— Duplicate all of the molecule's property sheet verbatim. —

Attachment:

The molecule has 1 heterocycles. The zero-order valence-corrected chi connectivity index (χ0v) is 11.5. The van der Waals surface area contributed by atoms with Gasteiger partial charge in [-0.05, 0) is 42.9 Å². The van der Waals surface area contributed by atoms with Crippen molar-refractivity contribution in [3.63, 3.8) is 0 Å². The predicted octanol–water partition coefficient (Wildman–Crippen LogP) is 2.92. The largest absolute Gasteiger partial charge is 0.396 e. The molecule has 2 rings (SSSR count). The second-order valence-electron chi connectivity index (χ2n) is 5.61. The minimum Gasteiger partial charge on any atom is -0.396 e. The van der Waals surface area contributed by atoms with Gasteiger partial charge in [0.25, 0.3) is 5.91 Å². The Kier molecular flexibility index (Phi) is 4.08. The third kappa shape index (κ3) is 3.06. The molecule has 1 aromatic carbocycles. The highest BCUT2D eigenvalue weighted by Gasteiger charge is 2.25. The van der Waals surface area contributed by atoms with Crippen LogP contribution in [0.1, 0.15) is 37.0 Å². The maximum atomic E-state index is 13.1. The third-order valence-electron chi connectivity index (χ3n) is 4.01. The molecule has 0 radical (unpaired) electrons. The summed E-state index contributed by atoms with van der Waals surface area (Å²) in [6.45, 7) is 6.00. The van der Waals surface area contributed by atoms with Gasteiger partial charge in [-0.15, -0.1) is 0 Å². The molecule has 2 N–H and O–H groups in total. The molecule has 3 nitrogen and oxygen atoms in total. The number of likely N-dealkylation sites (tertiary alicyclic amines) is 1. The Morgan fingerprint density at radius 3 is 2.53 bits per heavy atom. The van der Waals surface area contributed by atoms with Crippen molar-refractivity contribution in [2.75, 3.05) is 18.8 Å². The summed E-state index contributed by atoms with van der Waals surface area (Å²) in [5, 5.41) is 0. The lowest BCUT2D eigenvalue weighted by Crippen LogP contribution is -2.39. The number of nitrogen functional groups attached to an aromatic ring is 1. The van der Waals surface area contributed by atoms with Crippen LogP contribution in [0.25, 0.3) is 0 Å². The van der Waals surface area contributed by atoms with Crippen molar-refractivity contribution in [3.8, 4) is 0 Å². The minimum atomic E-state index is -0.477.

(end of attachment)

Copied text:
The molecule has 1 heterocycles. The zero-order valence-corrected chi connectivity index (χ0v) is 11.5. The van der Waals surface area contributed by atoms with Gasteiger partial charge in [-0.05, 0) is 42.9 Å². The van der Waals surface area contributed by atoms with Crippen molar-refractivity contribution in [3.63, 3.8) is 0 Å². The predicted octanol–water partition coefficient (Wildman–Crippen LogP) is 2.92. The largest absolute Gasteiger partial charge is 0.396 e. The molecule has 2 rings (SSSR count). The second-order valence-electron chi connectivity index (χ2n) is 5.61. The minimum Gasteiger partial charge on any atom is -0.396 e. The van der Waals surface area contributed by atoms with Gasteiger partial charge in [0.25, 0.3) is 5.91 Å². The Kier molecular flexibility index (Phi) is 4.08. The third kappa shape index (κ3) is 3.06. The molecule has 1 aromatic carbocycles. The highest BCUT2D eigenvalue weighted by Gasteiger charge is 2.25. The van der Waals surface area contributed by atoms with Crippen LogP contribution in [0.1, 0.15) is 37.0 Å². The maximum atomic E-state index is 13.1. The third-order valence-electron chi connectivity index (χ3n) is 4.01. The molecule has 0 radical (unpaired) electrons. The summed E-state index contributed by atoms with van der Waals surface area (Å²) in [6.45, 7) is 6.00. The van der Waals surface area contributed by atoms with Gasteiger partial charge in [-0.15, -0.1) is 0 Å². The molecule has 2 N–H and O–H groups in total. The molecule has 3 nitrogen and oxygen atoms in total. The number of likely N-dealkylation sites (tertiary alicyclic amines) is 1. The Morgan fingerprint density at radius 3 is 2.53 bits per heavy atom. The van der Waals surface area contributed by atoms with Crippen molar-refractivity contribution in [2.75, 3.05) is 18.8 Å². The summed E-state index contributed by atoms with van der Waals surface area (Å²) in [5, 5.41) is 0. The lowest BCUT2D eigenvalue weighted by Crippen LogP contribution is -2.39. The number of nitrogen functional groups attached to an aromatic ring is 1. The van der Waals surface area contributed by atoms with Crippen LogP contribution in [0.25, 0.3) is 0 Å². The van der Waals surface area contributed by atoms with Crippen molar-refractivity contribution in [3.8, 4) is 0 Å². The minimum atomic E-state index is -0.477.